Month of May is all about military appreciation


By Harold B. Wolford - Veterans Corner



The month of May was designated as Military Appreciation Month by Congress in 1999. This event takes place every year. The president of the United States is set to issue a proclamation each year. The proclamation is to remind all Americans to celebrate the month that pays tribute to those who have served and sacrificed for our freedom.

During Military Appreciation Month, there are six military holidays. Two of them are also federal holidays. The holidays are Loyalty Day, VE Day, Military Spouse Appreciation Day, Mother’s Day, Armed Forces Day and Memorial Day.

Loyalty Day is May 1. Most people are not aware of when and what this day is. United States Congress designated this as “a special day for the reaffirmation of loyalty to the United States and for the recognition of the heritage of American freedom.” Loyalty Day has been designated by every president of the United States with an official proclamation since 1958. The first Loyalty Day was celebrated in 1921 and was called “Americanization Day.” It was renamed “Loyalty Day” by President Eisenhower in 1955.

VE Day, which is the acronym for “Victory in Europe Day,” is on May 8. It has been celebrated since the end of World War II on the European Front since 1945. It later became an official military holiday in Military Appreciation Month.

Military Spouse Appreciation Day is the Friday before Mother’s Day. President Ronald Reagan first proclaimed “Military Spouse Day” as a military holiday in 1984. United States Congress later declared it as part of Military Appreciation Month in 1999. President Reagan stated in his proclamation, “In many instances, they subordinated their personal and professional aspirations to the greater benefit of the service family.”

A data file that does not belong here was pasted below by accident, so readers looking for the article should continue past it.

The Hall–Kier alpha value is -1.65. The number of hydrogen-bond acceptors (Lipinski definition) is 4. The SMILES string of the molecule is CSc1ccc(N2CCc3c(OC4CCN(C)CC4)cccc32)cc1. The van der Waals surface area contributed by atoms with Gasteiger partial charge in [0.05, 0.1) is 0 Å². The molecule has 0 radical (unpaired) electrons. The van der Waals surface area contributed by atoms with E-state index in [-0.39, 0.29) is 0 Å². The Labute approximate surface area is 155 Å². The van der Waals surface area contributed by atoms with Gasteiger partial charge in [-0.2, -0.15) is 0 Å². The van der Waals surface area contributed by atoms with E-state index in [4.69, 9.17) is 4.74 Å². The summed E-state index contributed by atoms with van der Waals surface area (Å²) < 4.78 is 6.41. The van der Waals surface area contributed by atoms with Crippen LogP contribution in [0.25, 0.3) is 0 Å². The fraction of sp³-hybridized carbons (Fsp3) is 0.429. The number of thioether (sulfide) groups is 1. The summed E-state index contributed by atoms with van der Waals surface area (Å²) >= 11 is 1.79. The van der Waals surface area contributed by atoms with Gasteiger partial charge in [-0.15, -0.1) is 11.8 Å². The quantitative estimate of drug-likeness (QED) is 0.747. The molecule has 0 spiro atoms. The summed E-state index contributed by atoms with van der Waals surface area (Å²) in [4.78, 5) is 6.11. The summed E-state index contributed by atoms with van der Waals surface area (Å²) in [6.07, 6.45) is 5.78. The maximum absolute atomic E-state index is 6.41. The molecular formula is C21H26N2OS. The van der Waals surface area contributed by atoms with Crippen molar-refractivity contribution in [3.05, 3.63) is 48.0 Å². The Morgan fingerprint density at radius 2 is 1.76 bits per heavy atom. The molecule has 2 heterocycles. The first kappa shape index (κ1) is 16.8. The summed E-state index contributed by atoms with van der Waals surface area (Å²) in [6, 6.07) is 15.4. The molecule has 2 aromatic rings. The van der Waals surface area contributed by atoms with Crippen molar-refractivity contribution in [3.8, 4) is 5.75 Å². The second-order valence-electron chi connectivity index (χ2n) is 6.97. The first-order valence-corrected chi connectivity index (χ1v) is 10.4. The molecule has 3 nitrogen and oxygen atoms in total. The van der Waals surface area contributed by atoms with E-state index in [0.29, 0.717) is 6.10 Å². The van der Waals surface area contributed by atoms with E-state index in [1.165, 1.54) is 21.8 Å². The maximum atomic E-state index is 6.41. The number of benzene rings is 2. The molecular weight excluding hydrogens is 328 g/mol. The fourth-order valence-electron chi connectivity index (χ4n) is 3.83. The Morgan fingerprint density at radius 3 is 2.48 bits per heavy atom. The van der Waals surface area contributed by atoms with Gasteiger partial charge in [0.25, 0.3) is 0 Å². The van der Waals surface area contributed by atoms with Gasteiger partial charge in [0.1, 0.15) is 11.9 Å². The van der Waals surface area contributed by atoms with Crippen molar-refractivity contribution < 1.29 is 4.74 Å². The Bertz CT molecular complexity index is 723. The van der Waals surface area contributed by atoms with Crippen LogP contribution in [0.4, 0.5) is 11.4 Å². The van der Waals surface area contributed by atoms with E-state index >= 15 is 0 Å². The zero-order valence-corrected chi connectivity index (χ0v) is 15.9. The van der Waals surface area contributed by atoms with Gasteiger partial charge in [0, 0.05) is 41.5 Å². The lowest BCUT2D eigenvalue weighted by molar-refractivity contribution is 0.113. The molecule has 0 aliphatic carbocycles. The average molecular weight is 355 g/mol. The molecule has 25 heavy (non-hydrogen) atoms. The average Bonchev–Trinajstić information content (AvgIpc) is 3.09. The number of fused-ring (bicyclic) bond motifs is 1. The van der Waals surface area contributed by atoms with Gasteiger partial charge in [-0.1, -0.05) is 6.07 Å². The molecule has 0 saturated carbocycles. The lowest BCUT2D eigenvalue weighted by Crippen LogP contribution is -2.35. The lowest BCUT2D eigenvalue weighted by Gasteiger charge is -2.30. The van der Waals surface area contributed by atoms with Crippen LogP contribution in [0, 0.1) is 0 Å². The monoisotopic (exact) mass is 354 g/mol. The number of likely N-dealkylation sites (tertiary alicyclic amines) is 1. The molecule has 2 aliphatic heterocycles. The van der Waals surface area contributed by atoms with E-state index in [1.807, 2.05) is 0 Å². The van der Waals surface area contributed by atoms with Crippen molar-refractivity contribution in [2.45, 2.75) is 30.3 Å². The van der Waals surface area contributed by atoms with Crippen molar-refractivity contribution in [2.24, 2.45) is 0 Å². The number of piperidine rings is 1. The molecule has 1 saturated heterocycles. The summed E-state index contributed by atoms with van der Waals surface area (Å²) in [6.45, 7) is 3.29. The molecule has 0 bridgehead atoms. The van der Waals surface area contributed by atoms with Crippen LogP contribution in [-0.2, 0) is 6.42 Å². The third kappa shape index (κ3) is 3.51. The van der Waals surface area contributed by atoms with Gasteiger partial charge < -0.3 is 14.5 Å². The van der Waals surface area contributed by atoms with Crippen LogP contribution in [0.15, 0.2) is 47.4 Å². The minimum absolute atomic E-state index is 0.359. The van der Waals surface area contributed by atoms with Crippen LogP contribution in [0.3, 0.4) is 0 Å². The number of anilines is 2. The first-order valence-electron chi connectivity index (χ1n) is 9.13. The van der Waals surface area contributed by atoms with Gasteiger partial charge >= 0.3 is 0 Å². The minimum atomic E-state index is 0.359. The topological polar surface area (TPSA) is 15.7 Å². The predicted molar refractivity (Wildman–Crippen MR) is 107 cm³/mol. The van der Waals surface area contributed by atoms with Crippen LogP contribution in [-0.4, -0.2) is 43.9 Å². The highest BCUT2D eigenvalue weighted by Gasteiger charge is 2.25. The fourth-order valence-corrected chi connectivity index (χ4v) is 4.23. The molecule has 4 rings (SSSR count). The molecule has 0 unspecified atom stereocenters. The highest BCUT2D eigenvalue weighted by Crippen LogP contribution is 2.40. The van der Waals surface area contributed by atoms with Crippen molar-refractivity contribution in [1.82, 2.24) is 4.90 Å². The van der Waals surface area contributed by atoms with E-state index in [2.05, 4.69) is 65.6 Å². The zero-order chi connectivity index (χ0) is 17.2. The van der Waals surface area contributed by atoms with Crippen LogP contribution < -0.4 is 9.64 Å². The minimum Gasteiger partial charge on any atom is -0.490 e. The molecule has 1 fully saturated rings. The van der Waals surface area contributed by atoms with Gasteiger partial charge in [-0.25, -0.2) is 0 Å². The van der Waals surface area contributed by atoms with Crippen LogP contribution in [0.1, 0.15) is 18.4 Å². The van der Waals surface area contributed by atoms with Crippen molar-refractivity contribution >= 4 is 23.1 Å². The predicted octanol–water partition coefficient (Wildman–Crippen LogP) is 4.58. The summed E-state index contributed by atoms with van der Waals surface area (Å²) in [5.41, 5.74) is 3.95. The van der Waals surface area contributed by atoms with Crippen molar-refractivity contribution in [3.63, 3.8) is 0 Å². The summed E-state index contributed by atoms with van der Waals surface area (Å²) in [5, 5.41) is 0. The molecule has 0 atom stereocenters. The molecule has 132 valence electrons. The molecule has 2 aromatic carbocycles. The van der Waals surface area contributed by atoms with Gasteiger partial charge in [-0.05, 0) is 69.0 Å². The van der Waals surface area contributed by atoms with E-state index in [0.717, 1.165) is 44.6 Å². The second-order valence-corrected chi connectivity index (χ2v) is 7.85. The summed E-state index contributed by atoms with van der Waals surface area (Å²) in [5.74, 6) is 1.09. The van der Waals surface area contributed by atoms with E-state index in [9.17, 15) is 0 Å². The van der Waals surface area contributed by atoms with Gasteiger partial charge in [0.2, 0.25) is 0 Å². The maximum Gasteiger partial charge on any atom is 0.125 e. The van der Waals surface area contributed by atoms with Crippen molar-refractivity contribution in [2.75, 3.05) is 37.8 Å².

Mother’s Day is the third Sunday of May. Mother’s Day was created in 1908 by Anna Jarvis. President Woodrow Wilson declared it as an official federal holiday in 1914. Children across the United States observe this by showing gratitude to their mothers and grandmothers, including service members and military spouses.

“Military mothers – whether they’re a deployed service member, supporting their child who is currently serving, or holding down the fort while their spouse is on the front lines – especially deserve to be acknowledged and remembered on Mother’s Day for the sacrifices they make every day.” (USO quote)

Armed Forces Day is the third Saturday of May. It is the day active duty military forces are celebrated. Armed Forces Day is the day to honor those who are currently serving, as well as those who previously served to defend our freedom.

Armed Forces Day was created Aug. 31, 1949, by Secretary of Defense Louis Johnson. It was designated to replace the separate Army, Navy and Air Force Day. The day was made from the Armed Forces unification under the Department of Defense the National Security Act that was signed into law by President Harry S. Truman on July 26, 1947. Army, Navy and Air Force Day however, still do exist.

Memorial Day is on the last Monday of May. Memorial Day (previously called Decoration Day) is a federal holiday in the United States for honoring and mourning military personnel who have died in the performance of their military duties while serving in the United States Armed Forces. The holiday was formerly observed on May 30 from 1868 to 1970. In 1971, Memorial Day was declared a national holiday by an act of Congress, though it is still often called Decoration Day. It was then placed on the last Monday in May.

Three years after the Civil War ended on May 5, 1868, the head of an organization of Union veterans – the Grand Army of the Republic (GAR) – established Decoration Day as a time for the nation to decorate the graves of the war dead with flowers. Major Gen. John A. Logan declared that Decoration Day should be observed on May 30. It is believed that date was chosen because flowers would be in bloom all over the country.